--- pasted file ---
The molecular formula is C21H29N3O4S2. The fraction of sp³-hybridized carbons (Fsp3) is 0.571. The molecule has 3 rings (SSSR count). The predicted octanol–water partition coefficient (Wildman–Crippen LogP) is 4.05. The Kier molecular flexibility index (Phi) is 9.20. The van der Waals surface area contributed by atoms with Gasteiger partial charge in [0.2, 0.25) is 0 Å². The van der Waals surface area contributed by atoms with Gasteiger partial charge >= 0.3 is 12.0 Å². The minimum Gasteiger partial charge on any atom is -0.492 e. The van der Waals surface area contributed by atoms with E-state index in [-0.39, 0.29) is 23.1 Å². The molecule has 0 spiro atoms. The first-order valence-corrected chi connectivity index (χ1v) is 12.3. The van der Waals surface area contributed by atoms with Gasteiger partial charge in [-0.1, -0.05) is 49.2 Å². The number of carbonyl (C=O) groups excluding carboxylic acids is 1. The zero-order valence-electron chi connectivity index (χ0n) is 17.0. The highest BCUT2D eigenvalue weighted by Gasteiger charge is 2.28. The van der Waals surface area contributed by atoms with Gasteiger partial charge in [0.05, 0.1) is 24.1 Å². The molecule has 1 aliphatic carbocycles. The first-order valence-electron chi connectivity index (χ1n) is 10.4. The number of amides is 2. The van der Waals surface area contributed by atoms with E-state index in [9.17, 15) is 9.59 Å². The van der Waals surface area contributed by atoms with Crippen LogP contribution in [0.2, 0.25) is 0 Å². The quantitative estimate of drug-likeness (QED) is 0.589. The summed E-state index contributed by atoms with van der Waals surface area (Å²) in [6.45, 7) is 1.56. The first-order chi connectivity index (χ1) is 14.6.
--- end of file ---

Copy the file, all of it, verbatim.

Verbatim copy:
The molecular formula is C21H29N3O4S2. The fraction of sp³-hybridized carbons (Fsp3) is 0.571. The molecule has 3 rings (SSSR count). The predicted octanol–water partition coefficient (Wildman–Crippen LogP) is 4.05. The Kier molecular flexibility index (Phi) is 9.20. The van der Waals surface area contributed by atoms with Gasteiger partial charge in [0.2, 0.25) is 0 Å². The van der Waals surface area contributed by atoms with Gasteiger partial charge >= 0.3 is 12.0 Å². The minimum Gasteiger partial charge on any atom is -0.492 e. The van der Waals surface area contributed by atoms with E-state index in [-0.39, 0.29) is 23.1 Å². The molecule has 0 spiro atoms. The first-order valence-corrected chi connectivity index (χ1v) is 12.3. The van der Waals surface area contributed by atoms with Gasteiger partial charge in [-0.1, -0.05) is 49.2 Å². The number of carbonyl (C=O) groups excluding carboxylic acids is 1. The zero-order valence-electron chi connectivity index (χ0n) is 17.0. The highest BCUT2D eigenvalue weighted by Gasteiger charge is 2.28. The van der Waals surface area contributed by atoms with Gasteiger partial charge in [0.05, 0.1) is 24.1 Å². The molecule has 1 aliphatic carbocycles. The first-order valence-electron chi connectivity index (χ1n) is 10.4. The number of amides is 2. The van der Waals surface area contributed by atoms with E-state index in [9.17, 15) is 9.59 Å². The van der Waals surface area contributed by atoms with Crippen LogP contribution in [0.2, 0.25) is 0 Å². The quantitative estimate of drug-likeness (QED) is 0.589. The summed E-state index contributed by atoms with van der Waals surface area (Å²) in [6.45, 7) is 1.56. The first-order chi connectivity index (χ1) is 14.6.